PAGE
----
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Thread: class= id=?

  1. #1
    SitePoint Zealot LunaC's Avatar
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    class= id=?

    What's the difference between saying:
    <div class="whatever">
    and <div id="whatever">

    other that how it's written in the style sheet
    (ie: .whatever and #whatever)?

    Should one be used only at certain times? One work better in more browsers?

  2. #2
    You talkin to me? Anarchos's Avatar
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    A class is applied to multiple elements whereas an id is applied to a single element.

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    SitePoint Zealot LunaC's Avatar
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    I'm not sure what you mean...
    Can you please explain that in a little more detail? I'm very new to css.

    Thanks for your help.

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    SitePoint Wizard creole's Avatar
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    a class is something that you can apply to several different elements on a page. For example.

    <b class="red">danger</b>

    could be used after a list of products to tell people that this product is hazardous.

    An ID is like a class, but each ID must be a unique page element. ID's are typically used for dHTML work as you must be able to reference each ID individually to tell it to do something using Javascript. Example:

    <div id="layerOne">some content here</div>

    <div id="layerTwo">some content here</div>

    Now, I could reference layerOne and tell it to do something such as "hide this layer" or "move from here to there" or change the contents from bold to italic.

    Understand now?
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  5. #5
    SitePoint Wizard silver trophy Jeremy W.'s Avatar
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    Actually, ID could be used in multiple instances (though it wouldn't validate properly as XHTML Strict or anythign) and a dHTML call would affect all of the elements named that.

    Granted, it's clumsy, just saying it COULD be done. It had BETTER NOT on my watch But it could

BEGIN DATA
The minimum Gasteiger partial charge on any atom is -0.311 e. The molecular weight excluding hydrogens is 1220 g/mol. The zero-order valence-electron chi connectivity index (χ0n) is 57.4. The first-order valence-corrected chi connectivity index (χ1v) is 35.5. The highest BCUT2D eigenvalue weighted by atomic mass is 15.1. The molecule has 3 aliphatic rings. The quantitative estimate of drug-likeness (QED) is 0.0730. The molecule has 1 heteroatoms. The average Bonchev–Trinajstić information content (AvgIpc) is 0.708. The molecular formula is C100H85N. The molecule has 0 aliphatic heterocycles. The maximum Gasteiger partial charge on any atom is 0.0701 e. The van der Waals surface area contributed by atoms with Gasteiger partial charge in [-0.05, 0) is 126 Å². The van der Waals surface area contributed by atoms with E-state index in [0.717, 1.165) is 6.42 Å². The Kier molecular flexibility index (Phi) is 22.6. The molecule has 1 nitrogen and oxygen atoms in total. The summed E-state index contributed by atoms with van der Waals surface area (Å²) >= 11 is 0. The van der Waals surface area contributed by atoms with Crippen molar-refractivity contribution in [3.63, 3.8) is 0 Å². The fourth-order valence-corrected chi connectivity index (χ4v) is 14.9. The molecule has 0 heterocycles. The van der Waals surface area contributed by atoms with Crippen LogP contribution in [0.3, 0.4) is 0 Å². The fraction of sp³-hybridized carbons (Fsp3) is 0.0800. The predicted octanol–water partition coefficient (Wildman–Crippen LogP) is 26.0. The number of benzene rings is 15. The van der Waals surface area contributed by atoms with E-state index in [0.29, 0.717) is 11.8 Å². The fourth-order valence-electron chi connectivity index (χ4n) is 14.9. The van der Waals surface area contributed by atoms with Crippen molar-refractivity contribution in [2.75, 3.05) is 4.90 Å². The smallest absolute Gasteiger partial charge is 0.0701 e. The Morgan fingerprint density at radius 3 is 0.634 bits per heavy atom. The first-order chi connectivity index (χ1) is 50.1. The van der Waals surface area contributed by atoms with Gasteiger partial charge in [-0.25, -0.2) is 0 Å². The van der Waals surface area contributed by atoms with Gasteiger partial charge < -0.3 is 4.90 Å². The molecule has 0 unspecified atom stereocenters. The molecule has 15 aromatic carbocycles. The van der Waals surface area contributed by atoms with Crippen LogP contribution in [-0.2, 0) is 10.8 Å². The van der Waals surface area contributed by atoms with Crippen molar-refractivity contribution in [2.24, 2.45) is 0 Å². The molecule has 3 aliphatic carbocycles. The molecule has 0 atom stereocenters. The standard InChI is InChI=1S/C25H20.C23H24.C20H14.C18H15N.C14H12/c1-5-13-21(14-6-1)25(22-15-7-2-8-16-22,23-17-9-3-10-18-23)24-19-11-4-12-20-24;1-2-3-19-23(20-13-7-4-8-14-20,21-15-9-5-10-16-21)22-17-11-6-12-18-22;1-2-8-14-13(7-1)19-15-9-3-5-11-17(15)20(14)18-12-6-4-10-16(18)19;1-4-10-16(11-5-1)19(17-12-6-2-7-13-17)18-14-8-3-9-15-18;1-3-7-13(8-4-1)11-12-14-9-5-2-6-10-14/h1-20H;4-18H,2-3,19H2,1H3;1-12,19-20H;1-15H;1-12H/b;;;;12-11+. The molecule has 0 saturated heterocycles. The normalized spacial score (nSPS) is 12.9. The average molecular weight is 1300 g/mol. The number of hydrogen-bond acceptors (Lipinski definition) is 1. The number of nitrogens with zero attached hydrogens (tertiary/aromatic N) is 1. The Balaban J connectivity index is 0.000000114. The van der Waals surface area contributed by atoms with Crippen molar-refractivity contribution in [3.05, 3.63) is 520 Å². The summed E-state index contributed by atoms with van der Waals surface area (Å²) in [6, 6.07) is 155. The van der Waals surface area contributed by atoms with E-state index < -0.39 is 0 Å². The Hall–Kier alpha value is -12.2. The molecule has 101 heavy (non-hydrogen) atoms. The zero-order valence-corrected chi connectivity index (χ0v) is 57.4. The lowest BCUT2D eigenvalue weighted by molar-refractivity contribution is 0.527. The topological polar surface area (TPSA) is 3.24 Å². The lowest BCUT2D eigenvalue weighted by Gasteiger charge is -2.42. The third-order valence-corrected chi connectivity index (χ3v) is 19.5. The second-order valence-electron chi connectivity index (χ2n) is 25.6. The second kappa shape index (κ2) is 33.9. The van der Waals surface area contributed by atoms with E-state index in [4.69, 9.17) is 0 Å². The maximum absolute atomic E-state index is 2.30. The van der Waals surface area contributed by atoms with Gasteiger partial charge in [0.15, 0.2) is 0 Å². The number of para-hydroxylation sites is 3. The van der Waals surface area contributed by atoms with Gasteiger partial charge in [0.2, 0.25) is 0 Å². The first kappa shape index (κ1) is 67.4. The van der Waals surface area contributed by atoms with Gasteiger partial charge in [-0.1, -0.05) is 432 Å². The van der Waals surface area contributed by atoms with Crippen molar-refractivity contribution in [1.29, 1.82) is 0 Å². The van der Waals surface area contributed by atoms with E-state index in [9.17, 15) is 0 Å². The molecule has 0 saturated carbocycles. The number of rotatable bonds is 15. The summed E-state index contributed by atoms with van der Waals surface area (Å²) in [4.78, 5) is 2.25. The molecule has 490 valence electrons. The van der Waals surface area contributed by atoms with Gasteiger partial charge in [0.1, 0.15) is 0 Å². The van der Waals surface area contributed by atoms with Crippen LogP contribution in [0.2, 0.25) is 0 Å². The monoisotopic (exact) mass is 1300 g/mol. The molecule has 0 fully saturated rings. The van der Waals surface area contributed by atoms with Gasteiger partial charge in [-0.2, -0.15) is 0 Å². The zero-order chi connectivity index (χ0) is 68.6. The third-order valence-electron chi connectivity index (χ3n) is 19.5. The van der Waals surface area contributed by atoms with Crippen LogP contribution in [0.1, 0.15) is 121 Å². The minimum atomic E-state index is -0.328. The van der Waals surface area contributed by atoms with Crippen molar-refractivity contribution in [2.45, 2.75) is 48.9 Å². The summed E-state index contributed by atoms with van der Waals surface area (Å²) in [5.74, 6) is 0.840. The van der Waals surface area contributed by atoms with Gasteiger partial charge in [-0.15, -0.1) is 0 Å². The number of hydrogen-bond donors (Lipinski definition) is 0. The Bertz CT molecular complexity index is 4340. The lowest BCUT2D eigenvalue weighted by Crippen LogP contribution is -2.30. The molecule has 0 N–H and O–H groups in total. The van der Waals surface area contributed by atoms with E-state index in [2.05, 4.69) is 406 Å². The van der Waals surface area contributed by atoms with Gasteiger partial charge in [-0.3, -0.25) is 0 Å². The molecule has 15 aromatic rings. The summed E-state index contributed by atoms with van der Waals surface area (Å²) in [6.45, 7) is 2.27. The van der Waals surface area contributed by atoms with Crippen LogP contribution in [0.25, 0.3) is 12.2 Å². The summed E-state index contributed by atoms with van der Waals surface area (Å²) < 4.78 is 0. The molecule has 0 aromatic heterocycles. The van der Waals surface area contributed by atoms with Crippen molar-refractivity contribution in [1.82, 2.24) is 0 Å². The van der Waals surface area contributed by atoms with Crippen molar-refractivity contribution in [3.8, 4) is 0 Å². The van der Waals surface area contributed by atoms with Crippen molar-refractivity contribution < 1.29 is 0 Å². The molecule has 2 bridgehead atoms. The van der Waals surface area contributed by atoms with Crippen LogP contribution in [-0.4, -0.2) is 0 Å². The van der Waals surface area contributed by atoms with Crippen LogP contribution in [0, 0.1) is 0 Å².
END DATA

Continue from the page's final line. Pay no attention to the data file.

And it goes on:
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  6. #6
    SitePoint Zealot LunaC's Avatar
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    Ahhh

    I get it, thanks!

    Guess I should redo some of my pages again

  7. #7
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    One other thing about classes vs. id...

    when you have a zillion different style rules spread out a couple of sheets, you need to worry about the Cascading Order and which styles have greater weight than other styles. In times such as that, elements with an id declaration have a much greater weight than a class declaration.

    Doug

  8. #8
    SitePoint Wizard silver trophy Jeremy W.'s Avatar
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    weight?

    Sorry, but class is directly inherited from the CSS declaration and is only superseded by inline (id) declarations.

    It's just hierarchy. Just as BODY {font-family:arial} P {font-family:verdana} will produce a verdana result inside a <p>, something defined in a class and an id (where the element has both class and id (though I have yet to see a dual, conflicting declaration)) the id will win out.
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  9. #9
    Victory shall be mine tubedogg's Avatar
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    Sort of related here - if I had this on a page:
    Code:
    #content { color: #000000; font-family: Verdana,sans-serif; font-size: 10px; }
    .big { font-size: 14px; }
    .highlight { color: #999999; }
    and then did
    Code:
    <div class="content" align="center">
    <span class="big">My <b class="highlight">Text</b></span>
    </div>
    would the word "Text" be #999999, size 14, Verdana? I mean can I do nested tags per se? With a span wrapped around it and a class inside that?
    Kevin

  10. #10
    SitePoint Wizard silver trophy Jeremy W.'s Avatar
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    yes, and any conflicting ones have hierarchy applied.
    SVP Marketing, SoCast SRM
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